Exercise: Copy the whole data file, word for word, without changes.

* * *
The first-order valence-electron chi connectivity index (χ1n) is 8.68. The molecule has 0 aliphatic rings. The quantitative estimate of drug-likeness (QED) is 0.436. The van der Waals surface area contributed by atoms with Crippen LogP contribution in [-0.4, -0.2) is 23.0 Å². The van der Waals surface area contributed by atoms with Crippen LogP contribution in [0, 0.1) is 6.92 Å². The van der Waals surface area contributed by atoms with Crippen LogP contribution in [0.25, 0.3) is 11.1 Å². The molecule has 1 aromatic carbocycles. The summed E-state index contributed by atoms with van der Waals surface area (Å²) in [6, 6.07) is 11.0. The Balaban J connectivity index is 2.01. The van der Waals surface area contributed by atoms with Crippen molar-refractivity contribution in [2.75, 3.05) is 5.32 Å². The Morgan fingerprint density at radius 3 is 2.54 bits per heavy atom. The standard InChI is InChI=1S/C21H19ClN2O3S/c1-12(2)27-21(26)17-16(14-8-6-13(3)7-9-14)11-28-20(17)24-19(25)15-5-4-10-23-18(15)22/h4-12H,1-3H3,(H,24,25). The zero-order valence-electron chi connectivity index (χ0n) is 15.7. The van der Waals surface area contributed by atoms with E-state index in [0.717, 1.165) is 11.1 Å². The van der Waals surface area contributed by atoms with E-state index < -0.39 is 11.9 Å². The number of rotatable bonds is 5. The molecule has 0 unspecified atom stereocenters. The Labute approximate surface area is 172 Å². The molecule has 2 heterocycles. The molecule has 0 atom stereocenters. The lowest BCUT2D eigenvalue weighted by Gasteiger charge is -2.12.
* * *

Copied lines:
The first-order valence-electron chi connectivity index (χ1n) is 8.68. The molecule has 0 aliphatic rings. The quantitative estimate of drug-likeness (QED) is 0.436. The van der Waals surface area contributed by atoms with Crippen LogP contribution in [-0.4, -0.2) is 23.0 Å². The van der Waals surface area contributed by atoms with Crippen LogP contribution in [0, 0.1) is 6.92 Å². The van der Waals surface area contributed by atoms with Crippen LogP contribution in [0.25, 0.3) is 11.1 Å². The molecule has 1 aromatic carbocycles. The summed E-state index contributed by atoms with van der Waals surface area (Å²) in [6, 6.07) is 11.0. The Balaban J connectivity index is 2.01. The van der Waals surface area contributed by atoms with Crippen molar-refractivity contribution in [2.75, 3.05) is 5.32 Å². The Morgan fingerprint density at radius 3 is 2.54 bits per heavy atom. The standard InChI is InChI=1S/C21H19ClN2O3S/c1-12(2)27-21(26)17-16(14-8-6-13(3)7-9-14)11-28-20(17)24-19(25)15-5-4-10-23-18(15)22/h4-12H,1-3H3,(H,24,25). The zero-order valence-electron chi connectivity index (χ0n) is 15.7. The van der Waals surface area contributed by atoms with E-state index in [0.717, 1.165) is 11.1 Å². The van der Waals surface area contributed by atoms with E-state index < -0.39 is 11.9 Å². The number of rotatable bonds is 5. The molecule has 0 unspecified atom stereocenters. The Labute approximate surface area is 172 Å². The molecule has 2 heterocycles. The molecule has 0 atom stereocenters. The lowest BCUT2D eigenvalue weighted by Gasteiger charge is -2.12.